Are you aware that Australia which has 0·003 of the world’s population is responsible for 1·5% of the world’s GHG emissions, we’re not trying hard enough and that Australian households which consume 8% of the electricity on the grid are responsible for icebergs melting in the Artic, again we’re not trying hard enough.

  • Regional

    John Galt,
    Ethics is a county in England.

  • Regional

    In Australia each household is whacked with a surcharge of about $500 a year to fund clean green electricity, stuff that, I’d rather spend the money on alcohol.

  • Eric Tavenner

    As for the “conspiracy theorist” tag, let me be blunt: climate-change deniers are the biggest conspiracy theorists of all. In order to embrace the delusions of the deniers, you have to adopt the belief that tens of thousands of researchers, some of them awardwinning scientists, from across the world (not to mention the political spectrum) have conducted behind the scenes, undetected by the media, a campaign of peer-reviewed deceit in defiance of empirical data.

    But there is evidence of just that happening.
    Also, co2 levels lag temeperature changes by an average of 500 years.

  • co2 levels lag temperature changes by an average of 500 years.

    But that sort of timeframe doesn’t play well with the politico’s who can’t see past the next election or the warmist climate change pondlife who need to fill their rice bowls.

  • Chip

    “Are you fucking kidding me? This is the argument of an 8-year old. X + Y = Z?”

    John Galt, your reading lacks comprehension. I stated several facts that are indeed considered true by the consensus.

    But they don’t add up like A + Z to = AGW as you seem to think.

  • I stated several facts that are indeed considered true by the consensus.

    When the “consensus” includes an overwhelming proportion of members who aren’t qualified climate scientists, then I have to point out that any “consensus” is illusory.

    Even the pure climate scientists don’t agree with each other.

  • Chip

    Here’s what I said:

    “The general consensus is that CO2 contributes to warming, humans produce CO2, some warming is a net benefit and, increasingly, that its impossible to model climate change.”

    None of this is disputed by most scientists.

    And none of this means we will have catastrophic warming that requires economic transformation, which is what the radical minority have led the media – and by extention the public – to believe.

  • Saxon

    Natalie,

    ” … undetected by the media, …” you have more faith in the “media” than they deserve; most of them are pretty illiterate in scientific subjects and desparately want to support the cause.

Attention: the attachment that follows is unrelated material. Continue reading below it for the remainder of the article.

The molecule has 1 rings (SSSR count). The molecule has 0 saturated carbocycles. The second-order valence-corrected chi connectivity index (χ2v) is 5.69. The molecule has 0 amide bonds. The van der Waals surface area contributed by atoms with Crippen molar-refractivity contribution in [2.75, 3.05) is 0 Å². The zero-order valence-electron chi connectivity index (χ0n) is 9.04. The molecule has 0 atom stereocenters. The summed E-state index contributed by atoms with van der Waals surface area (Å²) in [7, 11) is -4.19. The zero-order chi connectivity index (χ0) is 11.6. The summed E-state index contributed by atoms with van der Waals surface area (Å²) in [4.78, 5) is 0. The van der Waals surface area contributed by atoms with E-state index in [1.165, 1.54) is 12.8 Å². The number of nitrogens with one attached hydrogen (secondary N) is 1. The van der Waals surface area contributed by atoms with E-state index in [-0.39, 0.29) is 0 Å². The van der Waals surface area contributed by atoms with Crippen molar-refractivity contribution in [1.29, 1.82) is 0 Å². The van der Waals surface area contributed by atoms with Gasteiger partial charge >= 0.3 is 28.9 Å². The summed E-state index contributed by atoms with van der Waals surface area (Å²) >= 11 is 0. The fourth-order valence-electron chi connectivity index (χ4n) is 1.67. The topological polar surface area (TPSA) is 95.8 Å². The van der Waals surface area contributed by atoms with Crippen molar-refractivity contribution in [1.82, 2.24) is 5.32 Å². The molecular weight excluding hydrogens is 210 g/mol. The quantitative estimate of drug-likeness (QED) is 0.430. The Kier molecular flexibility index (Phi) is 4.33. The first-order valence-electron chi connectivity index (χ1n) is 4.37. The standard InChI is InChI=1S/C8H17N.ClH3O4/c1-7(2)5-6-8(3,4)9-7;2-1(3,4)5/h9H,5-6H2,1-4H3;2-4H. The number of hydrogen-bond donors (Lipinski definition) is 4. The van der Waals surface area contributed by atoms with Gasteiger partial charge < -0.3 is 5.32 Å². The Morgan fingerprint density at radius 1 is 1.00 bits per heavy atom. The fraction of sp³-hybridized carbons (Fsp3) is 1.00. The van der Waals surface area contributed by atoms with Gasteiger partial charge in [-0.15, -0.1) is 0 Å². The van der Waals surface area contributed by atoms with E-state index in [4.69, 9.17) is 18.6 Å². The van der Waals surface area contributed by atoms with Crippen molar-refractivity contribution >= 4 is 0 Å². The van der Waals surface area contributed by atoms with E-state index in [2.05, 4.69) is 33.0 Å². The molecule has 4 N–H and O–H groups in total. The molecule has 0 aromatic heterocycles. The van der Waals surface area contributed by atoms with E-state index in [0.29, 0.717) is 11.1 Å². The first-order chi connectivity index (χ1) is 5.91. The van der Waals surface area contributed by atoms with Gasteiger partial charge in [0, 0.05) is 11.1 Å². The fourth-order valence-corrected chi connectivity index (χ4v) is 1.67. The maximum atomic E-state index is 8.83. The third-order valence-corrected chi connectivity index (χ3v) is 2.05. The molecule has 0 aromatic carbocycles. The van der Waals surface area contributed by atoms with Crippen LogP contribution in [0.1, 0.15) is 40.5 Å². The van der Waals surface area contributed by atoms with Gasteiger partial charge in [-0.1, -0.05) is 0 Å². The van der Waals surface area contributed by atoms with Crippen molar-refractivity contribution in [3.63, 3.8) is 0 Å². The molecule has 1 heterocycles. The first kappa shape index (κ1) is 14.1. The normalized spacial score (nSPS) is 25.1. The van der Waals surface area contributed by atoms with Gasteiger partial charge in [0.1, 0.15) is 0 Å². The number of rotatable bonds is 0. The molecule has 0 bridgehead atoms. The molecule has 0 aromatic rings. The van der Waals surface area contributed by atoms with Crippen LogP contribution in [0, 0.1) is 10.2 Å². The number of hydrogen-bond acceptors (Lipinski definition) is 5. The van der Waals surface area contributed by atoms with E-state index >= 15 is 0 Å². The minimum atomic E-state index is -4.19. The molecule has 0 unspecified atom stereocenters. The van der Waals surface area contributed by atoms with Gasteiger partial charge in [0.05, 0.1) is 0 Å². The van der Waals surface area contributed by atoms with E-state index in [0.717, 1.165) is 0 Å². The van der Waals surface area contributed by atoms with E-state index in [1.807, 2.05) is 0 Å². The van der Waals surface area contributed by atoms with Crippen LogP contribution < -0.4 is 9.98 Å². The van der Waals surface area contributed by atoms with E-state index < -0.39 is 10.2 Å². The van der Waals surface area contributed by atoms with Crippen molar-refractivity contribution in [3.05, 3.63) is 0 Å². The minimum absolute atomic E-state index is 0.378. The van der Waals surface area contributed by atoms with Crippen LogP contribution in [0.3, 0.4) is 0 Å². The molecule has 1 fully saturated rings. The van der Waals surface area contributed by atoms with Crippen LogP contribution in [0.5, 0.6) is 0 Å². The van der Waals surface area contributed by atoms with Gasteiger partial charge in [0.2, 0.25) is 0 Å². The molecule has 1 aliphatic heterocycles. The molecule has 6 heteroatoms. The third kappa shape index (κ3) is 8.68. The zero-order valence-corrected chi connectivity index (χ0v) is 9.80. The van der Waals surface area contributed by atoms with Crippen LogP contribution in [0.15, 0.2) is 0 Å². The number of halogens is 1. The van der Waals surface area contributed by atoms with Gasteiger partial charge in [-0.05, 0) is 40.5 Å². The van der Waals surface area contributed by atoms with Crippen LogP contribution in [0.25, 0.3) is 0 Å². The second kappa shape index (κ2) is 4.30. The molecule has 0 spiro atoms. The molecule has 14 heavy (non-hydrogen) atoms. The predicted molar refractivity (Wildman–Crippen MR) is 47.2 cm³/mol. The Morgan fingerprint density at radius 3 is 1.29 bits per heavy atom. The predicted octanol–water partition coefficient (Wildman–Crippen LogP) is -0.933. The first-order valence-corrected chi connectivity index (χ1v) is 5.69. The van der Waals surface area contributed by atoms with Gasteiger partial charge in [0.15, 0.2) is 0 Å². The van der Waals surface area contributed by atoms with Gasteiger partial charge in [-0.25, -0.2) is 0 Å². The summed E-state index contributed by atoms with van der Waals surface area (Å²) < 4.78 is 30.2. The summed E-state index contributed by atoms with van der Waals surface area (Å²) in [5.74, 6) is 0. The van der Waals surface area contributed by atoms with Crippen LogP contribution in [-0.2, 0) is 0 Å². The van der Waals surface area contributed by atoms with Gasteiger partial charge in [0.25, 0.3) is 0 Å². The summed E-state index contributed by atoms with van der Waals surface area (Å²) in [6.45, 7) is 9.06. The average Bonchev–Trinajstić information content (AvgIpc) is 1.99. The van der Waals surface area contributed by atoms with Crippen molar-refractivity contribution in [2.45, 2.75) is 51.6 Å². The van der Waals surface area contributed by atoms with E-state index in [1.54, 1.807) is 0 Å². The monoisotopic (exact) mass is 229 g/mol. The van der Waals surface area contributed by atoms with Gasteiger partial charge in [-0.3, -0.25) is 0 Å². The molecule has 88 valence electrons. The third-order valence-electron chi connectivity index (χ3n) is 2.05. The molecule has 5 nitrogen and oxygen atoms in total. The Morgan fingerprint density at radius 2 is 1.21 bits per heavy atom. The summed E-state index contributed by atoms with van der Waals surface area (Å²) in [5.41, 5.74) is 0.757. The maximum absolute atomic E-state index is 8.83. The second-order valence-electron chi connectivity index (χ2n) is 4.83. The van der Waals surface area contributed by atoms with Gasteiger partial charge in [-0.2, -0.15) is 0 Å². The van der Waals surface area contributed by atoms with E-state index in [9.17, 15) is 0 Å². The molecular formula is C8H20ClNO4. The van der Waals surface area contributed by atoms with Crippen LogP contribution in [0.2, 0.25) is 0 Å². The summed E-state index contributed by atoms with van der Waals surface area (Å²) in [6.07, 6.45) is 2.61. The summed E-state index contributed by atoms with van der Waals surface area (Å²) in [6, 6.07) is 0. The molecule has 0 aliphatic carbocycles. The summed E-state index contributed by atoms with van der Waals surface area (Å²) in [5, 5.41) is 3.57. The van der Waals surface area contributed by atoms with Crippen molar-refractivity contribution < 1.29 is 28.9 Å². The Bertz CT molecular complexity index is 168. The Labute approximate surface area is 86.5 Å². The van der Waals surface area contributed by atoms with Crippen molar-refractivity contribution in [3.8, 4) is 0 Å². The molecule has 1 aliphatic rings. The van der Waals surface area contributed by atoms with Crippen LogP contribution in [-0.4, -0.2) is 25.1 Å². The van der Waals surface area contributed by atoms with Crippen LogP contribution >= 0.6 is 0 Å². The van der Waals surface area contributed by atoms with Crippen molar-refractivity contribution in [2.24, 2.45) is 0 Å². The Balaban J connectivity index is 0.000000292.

• Regional

    Correct me if I’m wrong but increasing CO2 from say 500 ppm to 1000 ppm still leaves CO2 at One part per thousand of the atmosphere and this is going to turn the atmosphere into a thermal blanket, what drugs are these people on and wouldn’t more CO2 mean more food for the world’s population through photosynthesis, I know I’m a dumb redneck so prove to me I’m in error, it shouldn’t be hard as the science is settled?

  • Tedd

    Alisa:

    You misunderstand me. What I mean is that the only sensible way you can describe science as being settled is when its explanations are close enough to reality that they can be used for engineering. It has nothing to do with consensus.

  • Jaded Voluntaryist

    There have been a few of these toddler tantrum foot stamping articles since the Australian election. I can’t help but be amused.

    The practical upshot for me is that in a period of unemployment I’m seriously considering getting winter tyres fitted, even if it means using my savings, because the evidence of my own eyes over the last few years tells me I’m gonna need it.

    The whole CAGW thing never made any sense to me. The earth,like many systems, tends toward self correcting homeostasis, whereas the warmists seem to think the earth tends toward runaway disequilibrium.

    If that were really true humanity would have been wiped out several times over already.

  • The only think I have ever said on this subject is that the atmosphere oceans etc or the earth are a highly complex, highly nonlinear system, and that the best possible model that modern science is capable of creating is therefore going to produce predictions that contain a high level of uncertainty, to the extent that the size of the uncertainty is possibly of more interest to us than the actual prediction. I am therefore sceptical of models that do not at least acknowledge this.

    This statement is itself enough to get me screamed down by some people, too. (It will get me screamed down by relatively few actual scientists though).

    A thought occurs, though, about what I would be doing if I expressed doubts about the evolution in the same way. (I don’t actually do that. There is vast evidence of evolution). If I expressed scepticism about the methodology behind it, and that I had problems with the methodology, that would not itself make me a Creationist. To be sceptical about A does not make someone a believer in B, however.